29 Oct 2007

Don't reinvent the wheel - jump on the bandwagon!

In A modest (billion-dollar) proposal, Alexandre Linhares suggests that "papers published online should be freely accessible to all, no login, no paywall, nothing in the way. Copyright should remain in the hands of authors".

I was surprised to read this, as I thought this was what we were doing already with the open access movement. I posted this in reply:

I completely agree. Stevan Harnad proposed something quite similar in his "Subversive Proposal" way back in 1994; he calls electronic publishing that is free of the tyranny of paper the "Post-Gutenberg World".

The Internet truly has allowed the beginnings of a revolution in scientific publishing. Vitek Tracz (my employer) launched BioMed Central in 1999, and Mike Eisen and Harold Varmus launched the Public Library of Science in 2000 (originally an advocacy organisation, now a publisher). BioMed Central and PLoS are the two biggest players in open access publishing. All our peer-reviewed research is immediately available online at no charge and with no access barriers. Copyright is retained by the authors. Under the Creative Commons license, anyone can copy and reproduce the articles: all anyone needs to do is properly attribute the source.

Some people thought that Vitek had lost it when he launched BioMed Central. Well, BioMed Central has seen our submissions double every 14-18 months, and PLoS has seen a similar rapid growth. Smaller open access publishers like JMIR, Hindawi, Libertas Academica are thriving. The impact on the world of publishing is clear – over the last two or three years, virtually every large biomedical publisher has begun to offer authors an option of publishing open access, and in physics CERN has even promised not to publish with any journal not offering an open access option.

The difference to your proposal is that we're not reliant on internet advertising, although we do make some income in this way. Being reliant on advertising risks making a journal answerable to its advertisers, as if they see something they don't like they can pull the plug - a similar state of affairs to that you claim that IBM Systems Journal is in. Because we don't charge readers, we've turned the funding model on its head. As publishing is in effect the final part of the research process, it makes sense to ask authors to fund the publication process, and we do this by charging authors (or more usually their institution or grant funding body) an article processing charge. This funding model scales perfectly with the amount of research conducted. PLoS has been quite reliant on philanthropic grants, but they are weaning themselves off these grants now that their high-volume journal PLoS ONE has been launched. There are several others way to fund open access journals, including society support; Peter Suber's blog is the best source of information on this.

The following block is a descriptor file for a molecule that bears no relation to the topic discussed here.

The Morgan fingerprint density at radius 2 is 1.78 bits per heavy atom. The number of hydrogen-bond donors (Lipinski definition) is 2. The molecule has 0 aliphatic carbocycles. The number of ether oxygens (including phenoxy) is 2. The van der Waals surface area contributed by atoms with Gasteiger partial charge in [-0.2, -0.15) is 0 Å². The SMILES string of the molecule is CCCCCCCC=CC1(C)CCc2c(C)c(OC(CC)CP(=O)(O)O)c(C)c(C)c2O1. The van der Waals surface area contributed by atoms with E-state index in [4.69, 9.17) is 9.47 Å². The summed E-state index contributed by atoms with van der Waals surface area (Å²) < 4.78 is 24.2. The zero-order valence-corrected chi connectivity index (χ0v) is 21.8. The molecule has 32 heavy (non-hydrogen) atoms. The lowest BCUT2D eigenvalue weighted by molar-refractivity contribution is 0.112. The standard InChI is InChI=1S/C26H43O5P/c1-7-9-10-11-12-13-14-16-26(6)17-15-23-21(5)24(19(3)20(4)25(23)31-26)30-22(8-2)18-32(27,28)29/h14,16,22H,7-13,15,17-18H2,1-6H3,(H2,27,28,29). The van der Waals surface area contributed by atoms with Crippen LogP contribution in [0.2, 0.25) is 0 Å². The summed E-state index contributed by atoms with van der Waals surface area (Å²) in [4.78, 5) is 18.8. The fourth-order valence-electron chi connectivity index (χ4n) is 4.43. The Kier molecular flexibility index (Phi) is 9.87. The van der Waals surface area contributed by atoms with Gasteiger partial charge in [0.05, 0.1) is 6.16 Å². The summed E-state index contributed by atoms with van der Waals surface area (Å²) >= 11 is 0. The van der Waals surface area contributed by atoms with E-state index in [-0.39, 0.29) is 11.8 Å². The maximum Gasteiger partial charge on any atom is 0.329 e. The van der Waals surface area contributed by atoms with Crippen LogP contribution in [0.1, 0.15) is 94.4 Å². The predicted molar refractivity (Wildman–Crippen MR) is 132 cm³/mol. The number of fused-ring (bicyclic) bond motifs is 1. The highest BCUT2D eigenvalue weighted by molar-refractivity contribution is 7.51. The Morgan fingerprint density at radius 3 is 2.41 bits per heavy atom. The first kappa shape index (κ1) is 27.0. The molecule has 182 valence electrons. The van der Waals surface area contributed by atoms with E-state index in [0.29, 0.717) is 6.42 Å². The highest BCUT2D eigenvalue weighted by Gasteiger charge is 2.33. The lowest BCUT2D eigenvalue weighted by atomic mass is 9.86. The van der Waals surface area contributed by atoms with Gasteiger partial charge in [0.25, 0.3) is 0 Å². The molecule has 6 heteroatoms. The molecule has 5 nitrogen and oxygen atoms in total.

The suggestion of only allowing searching on the journal website would leave a journal stillborn. The key to success is to have as many readers find and read the work as is possible – this is the whole point of open access! We are indexed and tracked by as many services as we can find, and we are mirrored by PubMed Central and on several other international websites. Authors want visibility, and that is what we give them.

Google have already made their first move into scientific publishing with Google Scholar, which is to my mind one of the most powerful ways to find scientific research. The full text of all of our articles is fully searchable by Google Scholar. Google's area of expertise is the organisation of information, and Google Scholar fits perfectly into this program. Microsoft is also moving in this direction – they have built their own literature search engine (Windows Live Academic Search), and Microsoft Research are sponsoring BioMed Central's latest research awards.

BioMed Central has its own publishing platform – we built it in-house, and we handle our own submissions, peer review and web publishing. We like to think that it is user friendly, we've certainly received positive feedback. We have an independent journals program that allows researchers and societies to launch new journals using our platform, or to transfer across existing journals. PLoS have their own platform and are working on an open source platform called Topaz, and an open source platform called Open Journal Systems is already being used by several small open access journals.

Our published articles already easily integrate figures and movies. Annotation of manuscripts and integration of figures and movies during peer review would be a boon, and several publishers included BioMed Central are looking into this, but it is hardly a 'killer app'. We can already handle LaTex (familiar to many mathematicians and computer scientists) and Wolfram’s Publicon, both easy for typesetting, and we have little trouble with MS Word or PDFs.

Google or Adobe don't need to reinvent the wheel, but they could certainly jump onto the open access bandwagon. It's already rolling at quite a pace.

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